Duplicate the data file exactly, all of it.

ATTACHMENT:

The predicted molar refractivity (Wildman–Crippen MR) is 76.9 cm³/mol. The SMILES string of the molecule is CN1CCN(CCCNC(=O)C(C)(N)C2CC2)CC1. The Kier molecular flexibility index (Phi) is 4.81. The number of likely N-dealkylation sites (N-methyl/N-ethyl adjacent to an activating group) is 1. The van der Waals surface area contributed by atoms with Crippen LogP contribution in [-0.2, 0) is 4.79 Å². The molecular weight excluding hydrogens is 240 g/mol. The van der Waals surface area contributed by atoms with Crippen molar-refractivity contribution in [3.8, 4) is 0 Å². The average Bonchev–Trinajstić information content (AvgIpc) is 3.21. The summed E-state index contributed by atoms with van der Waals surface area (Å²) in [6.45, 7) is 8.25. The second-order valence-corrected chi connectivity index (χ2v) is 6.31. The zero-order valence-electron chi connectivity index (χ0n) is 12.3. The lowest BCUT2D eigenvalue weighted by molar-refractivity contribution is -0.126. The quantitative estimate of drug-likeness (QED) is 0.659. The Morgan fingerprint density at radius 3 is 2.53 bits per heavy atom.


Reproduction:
The predicted molar refractivity (Wildman–Crippen MR) is 76.9 cm³/mol. The SMILES string of the molecule is CN1CCN(CCCNC(=O)C(C)(N)C2CC2)CC1. The Kier molecular flexibility index (Phi) is 4.81. The number of likely N-dealkylation sites (N-methyl/N-ethyl adjacent to an activating group) is 1. The van der Waals surface area contributed by atoms with Crippen LogP contribution in [-0.2, 0) is 4.79 Å². The molecular weight excluding hydrogens is 240 g/mol. The van der Waals surface area contributed by atoms with Crippen molar-refractivity contribution in [3.8, 4) is 0 Å². The average Bonchev–Trinajstić information content (AvgIpc) is 3.21. The summed E-state index contributed by atoms with van der Waals surface area (Å²) in [6.45, 7) is 8.25. The second-order valence-corrected chi connectivity index (χ2v) is 6.31. The zero-order valence-electron chi connectivity index (χ0n) is 12.3. The lowest BCUT2D eigenvalue weighted by molar-refractivity contribution is -0.126. The quantitative estimate of drug-likeness (QED) is 0.659. The Morgan fingerprint density at radius 3 is 2.53 bits per heavy atom.